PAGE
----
Seminarian Q & A — Michael Schultz

What do you like most about
being a seminarian?

By far, the best part about being a seminarian is the many ways Jesus Christ has used me, while in this role, to serve his people. A few distinct memories come to mind: praying with a family as a loved one was dying, bringing Communion and praying with the sick, offering prayers at the wake of a parishioner and assisting at the sacrifice of the Mass in countless different churches throughout the diocese and even in other parts of the world. In addition, the ministry of teaching and catechesis has been a huge joy. From talking to students about vocations to teaching a catechetics class in the parish, it is always amazing to see people grow closer to Jesus because of their docility and desire to learn more about him and his church.

What would you say to a young man trying to figure out his calling in life?

I would say be bold and be courageous! Pope Emeritus Benedict XVI once said, “The world offers you comfort, but you were not made for comfort, you were made for greatness.” In today’s culture of relativism, secularism and radical individualism, pursuing any vocation with authentic sincerity is a courageous, noble and very real challenge. The church needs holy fathers and husbands, but there are still many who put off the call to consider the priesthood. In a recent talk I gave to some local Boy Scouts on vocations, I focused on the idea that the priesthood was heroic. I think this is key. Young men want something to strive for and something to achieve. Being a priest in today’s culture is completely foreign to societal norms, but that is why it is so important. So I would say to any man considering the priesthood: be heroic! For the good of your soul and potentially thousands more, talk to a priest you trust and begin the work of discernment. No man went away from discernment or seminary without growing closer to Jesus Christ. As a priest or husband and father, you will serve the church better because of your desire to be open in this way to God’s will.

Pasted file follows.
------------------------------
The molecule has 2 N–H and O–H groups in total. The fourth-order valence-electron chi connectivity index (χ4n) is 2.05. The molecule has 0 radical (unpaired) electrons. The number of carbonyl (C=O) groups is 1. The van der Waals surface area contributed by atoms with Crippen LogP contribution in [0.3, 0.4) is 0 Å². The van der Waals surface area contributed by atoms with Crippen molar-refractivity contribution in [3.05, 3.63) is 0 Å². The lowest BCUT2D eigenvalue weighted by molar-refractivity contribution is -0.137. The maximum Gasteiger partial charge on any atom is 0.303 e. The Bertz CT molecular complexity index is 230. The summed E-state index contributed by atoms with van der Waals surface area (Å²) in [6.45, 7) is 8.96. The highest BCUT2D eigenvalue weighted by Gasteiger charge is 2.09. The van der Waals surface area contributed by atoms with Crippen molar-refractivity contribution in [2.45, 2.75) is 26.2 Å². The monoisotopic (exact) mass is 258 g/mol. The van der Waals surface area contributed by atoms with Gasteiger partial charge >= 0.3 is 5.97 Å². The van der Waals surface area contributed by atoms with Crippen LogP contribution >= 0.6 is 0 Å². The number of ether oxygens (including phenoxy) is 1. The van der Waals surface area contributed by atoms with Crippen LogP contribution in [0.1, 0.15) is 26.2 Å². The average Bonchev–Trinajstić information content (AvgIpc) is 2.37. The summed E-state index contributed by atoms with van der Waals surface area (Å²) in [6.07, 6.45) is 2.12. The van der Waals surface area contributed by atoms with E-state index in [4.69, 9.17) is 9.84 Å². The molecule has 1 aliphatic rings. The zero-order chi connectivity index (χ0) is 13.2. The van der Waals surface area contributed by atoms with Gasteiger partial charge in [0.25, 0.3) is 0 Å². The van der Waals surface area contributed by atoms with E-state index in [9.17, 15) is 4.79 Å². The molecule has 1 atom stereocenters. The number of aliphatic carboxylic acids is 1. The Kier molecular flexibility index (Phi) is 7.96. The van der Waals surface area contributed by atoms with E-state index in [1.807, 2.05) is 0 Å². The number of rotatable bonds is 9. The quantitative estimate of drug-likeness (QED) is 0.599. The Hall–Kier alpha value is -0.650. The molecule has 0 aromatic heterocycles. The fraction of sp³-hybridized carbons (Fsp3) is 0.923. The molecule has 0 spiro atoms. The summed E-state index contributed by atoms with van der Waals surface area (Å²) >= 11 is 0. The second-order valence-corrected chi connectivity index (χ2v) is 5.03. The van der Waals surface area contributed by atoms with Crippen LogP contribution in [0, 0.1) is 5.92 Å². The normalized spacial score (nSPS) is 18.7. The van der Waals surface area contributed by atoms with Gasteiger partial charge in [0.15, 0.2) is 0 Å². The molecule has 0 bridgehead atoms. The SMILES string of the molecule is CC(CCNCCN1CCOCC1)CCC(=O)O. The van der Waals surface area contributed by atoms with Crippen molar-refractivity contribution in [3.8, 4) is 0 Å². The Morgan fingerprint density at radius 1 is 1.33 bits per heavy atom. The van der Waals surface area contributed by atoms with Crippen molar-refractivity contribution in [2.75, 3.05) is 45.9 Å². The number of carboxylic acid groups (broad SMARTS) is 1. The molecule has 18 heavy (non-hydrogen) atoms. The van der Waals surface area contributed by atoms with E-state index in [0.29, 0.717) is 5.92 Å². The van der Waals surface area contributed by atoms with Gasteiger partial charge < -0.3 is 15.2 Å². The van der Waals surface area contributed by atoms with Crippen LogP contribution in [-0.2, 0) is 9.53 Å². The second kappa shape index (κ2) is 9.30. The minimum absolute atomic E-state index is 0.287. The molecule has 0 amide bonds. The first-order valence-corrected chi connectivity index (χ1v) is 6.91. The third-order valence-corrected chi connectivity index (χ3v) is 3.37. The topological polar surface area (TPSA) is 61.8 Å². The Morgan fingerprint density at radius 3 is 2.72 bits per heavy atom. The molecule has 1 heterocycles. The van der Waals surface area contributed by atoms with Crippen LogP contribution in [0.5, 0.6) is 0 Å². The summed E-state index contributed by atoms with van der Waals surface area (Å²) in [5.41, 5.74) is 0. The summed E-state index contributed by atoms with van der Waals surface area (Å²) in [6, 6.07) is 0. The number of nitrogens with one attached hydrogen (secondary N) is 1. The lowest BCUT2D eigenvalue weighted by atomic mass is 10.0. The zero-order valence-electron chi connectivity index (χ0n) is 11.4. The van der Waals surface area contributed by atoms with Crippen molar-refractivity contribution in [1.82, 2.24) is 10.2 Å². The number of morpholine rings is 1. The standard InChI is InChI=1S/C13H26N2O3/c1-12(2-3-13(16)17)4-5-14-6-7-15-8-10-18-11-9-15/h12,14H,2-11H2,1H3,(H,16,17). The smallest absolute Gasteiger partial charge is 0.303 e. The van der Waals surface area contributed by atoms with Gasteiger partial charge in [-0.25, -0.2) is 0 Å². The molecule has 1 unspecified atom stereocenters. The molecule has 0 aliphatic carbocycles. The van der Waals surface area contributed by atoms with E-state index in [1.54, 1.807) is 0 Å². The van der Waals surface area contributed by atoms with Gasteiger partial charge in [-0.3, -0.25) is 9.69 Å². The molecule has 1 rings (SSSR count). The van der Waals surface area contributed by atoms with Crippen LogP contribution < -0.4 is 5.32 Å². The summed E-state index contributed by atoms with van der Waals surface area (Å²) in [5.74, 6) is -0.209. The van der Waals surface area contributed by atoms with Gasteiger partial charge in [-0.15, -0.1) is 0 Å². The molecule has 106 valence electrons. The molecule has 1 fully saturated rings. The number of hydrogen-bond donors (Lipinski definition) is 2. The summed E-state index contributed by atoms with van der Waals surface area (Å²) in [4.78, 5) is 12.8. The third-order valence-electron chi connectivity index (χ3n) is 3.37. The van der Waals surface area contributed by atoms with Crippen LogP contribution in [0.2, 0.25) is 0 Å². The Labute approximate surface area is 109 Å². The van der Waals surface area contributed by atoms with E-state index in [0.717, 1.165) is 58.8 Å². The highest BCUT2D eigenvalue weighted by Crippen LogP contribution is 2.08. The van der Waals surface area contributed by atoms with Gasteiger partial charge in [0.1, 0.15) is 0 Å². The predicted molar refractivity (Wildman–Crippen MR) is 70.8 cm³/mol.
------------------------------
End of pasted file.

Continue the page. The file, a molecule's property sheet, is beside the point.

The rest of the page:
How is your vocation
different from any other?

The priesthood, as St. John Vianney put it, is the “love of the heart of Jesus.” This vocation is unique and essential to the mission of the church. It is the priest who both intercedes for and ministers to the people of God in the sacrifice of the Mass. As one writer put it, the priest goes from man to God bringing their prayers and concerns to the altar and ultimately offers the body and blood of Jesus to the Father in atonement for his and their sins. In turn, he goes from God to man, bringing God’s only Son in the Eucharist and the Father’s merciful pardon for sins in the sacrament of penance. Because of this intimacy with Christ, and this great responsibility to love his pierced heart and his holy people, the priesthood is unlike any other vocation.

Is there any person or saint whom you credit with interceding on your behalf to God for your vocational discernment?

There are too many people, living and deceased, that have done this for me, but I would like to name a few. First I credit both of my grandmothers, Mahaley and Lou Ann, for instilling in me a love for Jesus, for prayer and for his church. They have both now passed on to their reward and while I deeply miss their presence in my life, I know that they are doing more for me now than they ever could have before. Second, I credit two priests who have supported me tremendously both before and after I gave my “yes” to begin seminary formation. These priests are Fathers Gary Davis and Jeffrey Leger. Both of these men I hold in great regard because of their love for their priesthood, the sincerity with which they take their work and their outstanding generosity and love to the faithful entrusted to their care. Without their example and ongoing encouragement and support, it is hard to say that I would be where I am today. Finally, I credit the intercession of two saints: St. Thérèse of Lisieux and St. Jude the Apostle. In my own spiritual life, I credit both of these saints for teaching me a greater trust in God’s providence and his merciful love — both of which are necessary for a priest of Jesus Christ.

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